The Legacy of Dave Brubeck

Dave Brubeck, one of the true legends of jazz, died on Wednesday, the day before his 92nd birthday. It’s difficult to overstate his importance in the history of jazz as a pianist, composer and bandleader. In particular, his pushing of the boundaries of the genre with odd time signatures influenced the last two generations of musicians like few others have.

If you’ve listened to jazz at all, you’ve surely heard his two most famous songs. The first is Blue Rondo a la Turk, which he based on Turkish folk music that he heard while touring Europe. The song displays his remarkable fluidity with time signature changes, going back and forth between 9/8 and 4/4. The opening of the song is immediately recognizable:


The second, Take Five, is equally infamous and is one of the most covered songs in jazz history. This one is in 5/4 time.


Jazz was born out of black culture, especially in the south, but the white Brubeck quickly gained acceptance and admiration from black musicians (as did his sax player, Paul Desmond). And like all musicians of his generation, he had to contend with rampant discrimination against blacks. His bass player, Gene Wright, was black and Brubeck refused to play clubs that discriminated against him or stay in hotels that would not let him stay. He also refused to tour South Africa because of apartheid. He composed many pieces, including a full musical, that strongly addressed racism and other political themes.

By any measure, Brubeck was one of the true giants of jazz. His name deserves to be mentioned with Dizzy, Bird, Miles, Mingus, Monk and Trane in the jazz pantheon.

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  • Crip Dyke, MQ, Right Reverend Feminist FuckToy of Death & Her Handmaiden

    I’m sorry, did you forget Vaughn, Fitz, and Billie?

    Taking nothing away from Brubeck, but Strange Fruit became the banner song for a political movement that changed US federalism when the feds criminalized actions that took place entirely locally b/c local governments weren’t enforcing criminal laws against white folk who killed Black folk. It was this rationale, that began with the anti-lynching campaign, that made possible the Civil Rights Act.

    These 3 had tremendous influence over what was seen as jazz and what crossed over into popular music. It was in part through them – and the Duke, really – that jazz became possible for white folk to buy and play. They each helped write and arrange music, although they almost invariably received no credit for it. They each inspired a host of musicians and singers that would come later. They played a tremendous role in shaping jazz and what it was to become.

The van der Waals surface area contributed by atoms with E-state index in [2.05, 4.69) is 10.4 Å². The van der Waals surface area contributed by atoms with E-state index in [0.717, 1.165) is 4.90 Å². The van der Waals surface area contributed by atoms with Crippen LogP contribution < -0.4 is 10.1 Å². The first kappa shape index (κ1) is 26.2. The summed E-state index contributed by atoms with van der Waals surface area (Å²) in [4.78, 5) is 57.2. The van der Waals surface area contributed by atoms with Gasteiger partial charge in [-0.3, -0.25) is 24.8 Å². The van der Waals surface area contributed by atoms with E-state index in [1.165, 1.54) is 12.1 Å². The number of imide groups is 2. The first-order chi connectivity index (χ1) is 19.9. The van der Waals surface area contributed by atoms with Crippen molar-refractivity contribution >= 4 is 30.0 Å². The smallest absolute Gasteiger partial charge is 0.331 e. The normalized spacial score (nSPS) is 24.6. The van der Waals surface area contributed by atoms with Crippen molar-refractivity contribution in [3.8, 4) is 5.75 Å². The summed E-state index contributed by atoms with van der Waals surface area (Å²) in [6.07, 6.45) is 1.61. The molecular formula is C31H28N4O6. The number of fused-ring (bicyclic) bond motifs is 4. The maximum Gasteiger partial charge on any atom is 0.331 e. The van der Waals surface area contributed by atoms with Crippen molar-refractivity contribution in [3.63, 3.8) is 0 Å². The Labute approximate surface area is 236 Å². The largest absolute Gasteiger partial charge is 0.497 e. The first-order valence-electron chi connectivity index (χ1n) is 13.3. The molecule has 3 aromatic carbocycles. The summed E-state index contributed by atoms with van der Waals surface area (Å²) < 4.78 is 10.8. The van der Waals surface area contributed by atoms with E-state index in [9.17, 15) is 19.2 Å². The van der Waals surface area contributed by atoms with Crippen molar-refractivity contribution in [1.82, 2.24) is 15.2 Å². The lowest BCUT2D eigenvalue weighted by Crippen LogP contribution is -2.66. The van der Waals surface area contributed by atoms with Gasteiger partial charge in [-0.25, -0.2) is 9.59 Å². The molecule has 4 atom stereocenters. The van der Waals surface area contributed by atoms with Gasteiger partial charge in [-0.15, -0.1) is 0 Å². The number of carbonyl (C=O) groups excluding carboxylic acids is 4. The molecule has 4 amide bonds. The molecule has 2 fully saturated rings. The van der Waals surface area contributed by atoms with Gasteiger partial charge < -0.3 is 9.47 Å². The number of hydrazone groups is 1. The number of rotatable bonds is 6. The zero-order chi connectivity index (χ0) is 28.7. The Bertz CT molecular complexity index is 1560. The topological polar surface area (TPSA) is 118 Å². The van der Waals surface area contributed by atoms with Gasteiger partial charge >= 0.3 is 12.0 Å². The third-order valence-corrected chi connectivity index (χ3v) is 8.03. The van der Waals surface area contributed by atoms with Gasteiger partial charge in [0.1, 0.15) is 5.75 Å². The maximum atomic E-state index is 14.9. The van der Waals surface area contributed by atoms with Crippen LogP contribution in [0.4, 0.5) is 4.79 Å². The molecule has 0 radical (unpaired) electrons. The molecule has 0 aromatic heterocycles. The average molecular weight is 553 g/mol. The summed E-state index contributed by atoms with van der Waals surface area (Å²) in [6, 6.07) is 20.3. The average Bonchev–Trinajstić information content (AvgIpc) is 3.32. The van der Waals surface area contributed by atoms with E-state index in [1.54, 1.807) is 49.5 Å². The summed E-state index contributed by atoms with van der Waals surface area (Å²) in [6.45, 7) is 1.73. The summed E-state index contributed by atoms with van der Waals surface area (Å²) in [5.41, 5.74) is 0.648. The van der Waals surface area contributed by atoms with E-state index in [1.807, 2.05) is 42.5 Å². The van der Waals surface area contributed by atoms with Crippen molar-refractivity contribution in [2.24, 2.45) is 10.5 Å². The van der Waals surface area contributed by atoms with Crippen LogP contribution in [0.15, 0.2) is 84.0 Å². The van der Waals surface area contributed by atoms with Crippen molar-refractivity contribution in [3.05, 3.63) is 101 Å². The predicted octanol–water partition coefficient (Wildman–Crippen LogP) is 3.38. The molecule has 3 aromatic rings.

• xmnr

    It should be noted that Paul Desmond composed Take Five.

  • juicyheart

    My tap teacher used only Brubeck’s music in tap class yesterday. Basicly turning ot onto a taps class.

  • flex

    I saw Brubeck twice, the second time was part of an concert honoring him, and he really didn’t play much. But the first time, about 7 years ago, was phenomenal.

    He was playing with his quartet of the time and played a lot of the old favorites as well as some newer stuff. But of course, being jazz, the old favorites were also new and fresh as the musicians improvised all their solos. And they took their time about it too, I think Take Five lasted about a half-hour.

    What was probably the most impressive and enjoyable part was that not only did all the music sound fresh, but all the musicians were still interested in what the other members of the group was doing. When the bassist (or sax player or drummer) had a solo, the other musicians actually listened to what they were doing, and were enjoying it.

    I’ve been to too many concerts where the musicians were clearly bored of playing the same thing every night. The Brubeck concert was incredible because they were still having a great time playing, and it showed.

  • tbp1

    Just to elaborate a little, the cool thing about Blue Rondo alla Turk is not the 9/8 time per se, but the irregular division of the measure. Typically a 9/8 measure consists of three equal beats, each divided into three eighth notes. In Blue Rondo he uses a measure consisting of three units of two eighth notes each, followed by one of three eighth notes. This is usually called asymmetric meter. The main tune (I think of it as the refrain, although there aren’t lyrics, since it’s an instrumental) consists of three measures of this, followed by a “normal” 9/8 measure as described above.